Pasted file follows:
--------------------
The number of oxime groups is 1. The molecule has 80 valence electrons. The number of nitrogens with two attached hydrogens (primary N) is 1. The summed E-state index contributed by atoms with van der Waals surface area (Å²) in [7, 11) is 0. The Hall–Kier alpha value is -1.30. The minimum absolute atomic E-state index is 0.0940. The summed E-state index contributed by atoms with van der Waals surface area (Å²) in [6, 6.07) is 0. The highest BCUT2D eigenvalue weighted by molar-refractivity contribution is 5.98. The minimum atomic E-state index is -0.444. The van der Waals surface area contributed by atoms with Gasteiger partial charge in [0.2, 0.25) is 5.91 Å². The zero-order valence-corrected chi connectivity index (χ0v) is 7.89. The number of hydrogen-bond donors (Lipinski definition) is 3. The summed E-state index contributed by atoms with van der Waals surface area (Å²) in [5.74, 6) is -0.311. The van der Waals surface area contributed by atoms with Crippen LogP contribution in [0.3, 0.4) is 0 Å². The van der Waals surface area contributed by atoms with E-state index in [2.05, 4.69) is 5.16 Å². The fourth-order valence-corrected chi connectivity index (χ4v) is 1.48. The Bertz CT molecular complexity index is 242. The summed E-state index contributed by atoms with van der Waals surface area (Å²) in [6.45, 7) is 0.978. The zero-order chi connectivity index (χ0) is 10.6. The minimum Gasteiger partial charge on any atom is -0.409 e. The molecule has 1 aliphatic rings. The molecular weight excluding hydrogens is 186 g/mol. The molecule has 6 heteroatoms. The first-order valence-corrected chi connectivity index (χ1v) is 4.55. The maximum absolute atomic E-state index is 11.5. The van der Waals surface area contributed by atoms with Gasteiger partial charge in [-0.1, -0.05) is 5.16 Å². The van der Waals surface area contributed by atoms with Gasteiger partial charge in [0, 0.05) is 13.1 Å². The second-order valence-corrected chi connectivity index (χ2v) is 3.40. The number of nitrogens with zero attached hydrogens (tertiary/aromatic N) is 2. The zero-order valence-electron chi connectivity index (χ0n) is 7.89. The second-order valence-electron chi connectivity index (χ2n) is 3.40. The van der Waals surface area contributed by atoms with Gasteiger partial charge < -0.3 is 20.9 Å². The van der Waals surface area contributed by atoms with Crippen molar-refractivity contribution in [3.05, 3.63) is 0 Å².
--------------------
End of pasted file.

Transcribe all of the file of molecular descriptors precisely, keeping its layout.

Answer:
The number of oxime groups is 1. The molecule has 80 valence electrons. The number of nitrogens with two attached hydrogens (primary N) is 1. The summed E-state index contributed by atoms with van der Waals surface area (Å²) in [7, 11) is 0. The Hall–Kier alpha value is -1.30. The minimum absolute atomic E-state index is 0.0940. The summed E-state index contributed by atoms with van der Waals surface area (Å²) in [6, 6.07) is 0. The highest BCUT2D eigenvalue weighted by molar-refractivity contribution is 5.98. The minimum atomic E-state index is -0.444. The van der Waals surface area contributed by atoms with Gasteiger partial charge in [0.2, 0.25) is 5.91 Å². The zero-order valence-corrected chi connectivity index (χ0v) is 7.89. The number of hydrogen-bond donors (Lipinski definition) is 3. The summed E-state index contributed by atoms with van der Waals surface area (Å²) in [5.74, 6) is -0.311. The van der Waals surface area contributed by atoms with Crippen LogP contribution in [0.3, 0.4) is 0 Å². The van der Waals surface area contributed by atoms with E-state index in [2.05, 4.69) is 5.16 Å². The fourth-order valence-corrected chi connectivity index (χ4v) is 1.48. The Bertz CT molecular complexity index is 242. The summed E-state index contributed by atoms with van der Waals surface area (Å²) in [6.45, 7) is 0.978. The zero-order chi connectivity index (χ0) is 10.6. The minimum Gasteiger partial charge on any atom is -0.409 e. The molecule has 1 aliphatic rings. The molecular weight excluding hydrogens is 186 g/mol. The molecule has 6 heteroatoms. The first-order valence-corrected chi connectivity index (χ1v) is 4.55. The maximum absolute atomic E-state index is 11.5. The van der Waals surface area contributed by atoms with Gasteiger partial charge in [-0.1, -0.05) is 5.16 Å². The van der Waals surface area contributed by atoms with Gasteiger partial charge in [0, 0.05) is 13.1 Å². The second-order valence-corrected chi connectivity index (χ2v) is 3.40. The number of nitrogens with zero attached hydrogens (tertiary/aromatic N) is 2. The zero-order valence-electron chi connectivity index (χ0n) is 7.89. The second-order valence-electron chi connectivity index (χ2n) is 3.40. The van der Waals surface area contributed by atoms with Gasteiger partial charge < -0.3 is 20.9 Å². The van der Waals surface area contributed by atoms with Crippen molar-refractivity contribution in [3.05, 3.63) is 0 Å².